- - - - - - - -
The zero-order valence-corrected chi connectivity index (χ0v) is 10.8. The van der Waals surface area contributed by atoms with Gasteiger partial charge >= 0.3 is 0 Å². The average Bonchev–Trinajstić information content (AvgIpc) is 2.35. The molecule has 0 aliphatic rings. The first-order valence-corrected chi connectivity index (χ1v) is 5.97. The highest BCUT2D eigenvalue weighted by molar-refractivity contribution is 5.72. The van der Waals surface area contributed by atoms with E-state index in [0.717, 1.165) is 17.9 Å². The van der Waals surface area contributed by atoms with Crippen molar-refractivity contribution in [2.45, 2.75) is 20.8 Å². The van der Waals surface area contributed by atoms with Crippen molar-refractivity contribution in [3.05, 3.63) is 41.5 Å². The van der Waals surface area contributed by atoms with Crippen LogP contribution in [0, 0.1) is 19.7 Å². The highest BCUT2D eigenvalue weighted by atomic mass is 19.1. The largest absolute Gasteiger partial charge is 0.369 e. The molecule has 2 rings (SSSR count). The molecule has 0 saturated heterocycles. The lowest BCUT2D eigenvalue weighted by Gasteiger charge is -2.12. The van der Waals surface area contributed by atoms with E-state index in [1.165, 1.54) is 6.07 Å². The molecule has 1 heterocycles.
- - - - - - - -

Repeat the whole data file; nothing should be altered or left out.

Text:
The zero-order valence-corrected chi connectivity index (χ0v) is 10.8. The van der Waals surface area contributed by atoms with Gasteiger partial charge >= 0.3 is 0 Å². The average Bonchev–Trinajstić information content (AvgIpc) is 2.35. The molecule has 0 aliphatic rings. The first-order valence-corrected chi connectivity index (χ1v) is 5.97. The highest BCUT2D eigenvalue weighted by molar-refractivity contribution is 5.72. The van der Waals surface area contributed by atoms with E-state index in [0.717, 1.165) is 17.9 Å². The van der Waals surface area contributed by atoms with Crippen molar-refractivity contribution in [2.45, 2.75) is 20.8 Å². The van der Waals surface area contributed by atoms with Crippen molar-refractivity contribution in [3.05, 3.63) is 41.5 Å². The van der Waals surface area contributed by atoms with Crippen LogP contribution in [0, 0.1) is 19.7 Å². The highest BCUT2D eigenvalue weighted by atomic mass is 19.1. The largest absolute Gasteiger partial charge is 0.369 e. The molecule has 2 rings (SSSR count). The molecule has 0 saturated heterocycles. The lowest BCUT2D eigenvalue weighted by Gasteiger charge is -2.12. The van der Waals surface area contributed by atoms with E-state index in [1.165, 1.54) is 6.07 Å². The molecule has 1 heterocycles.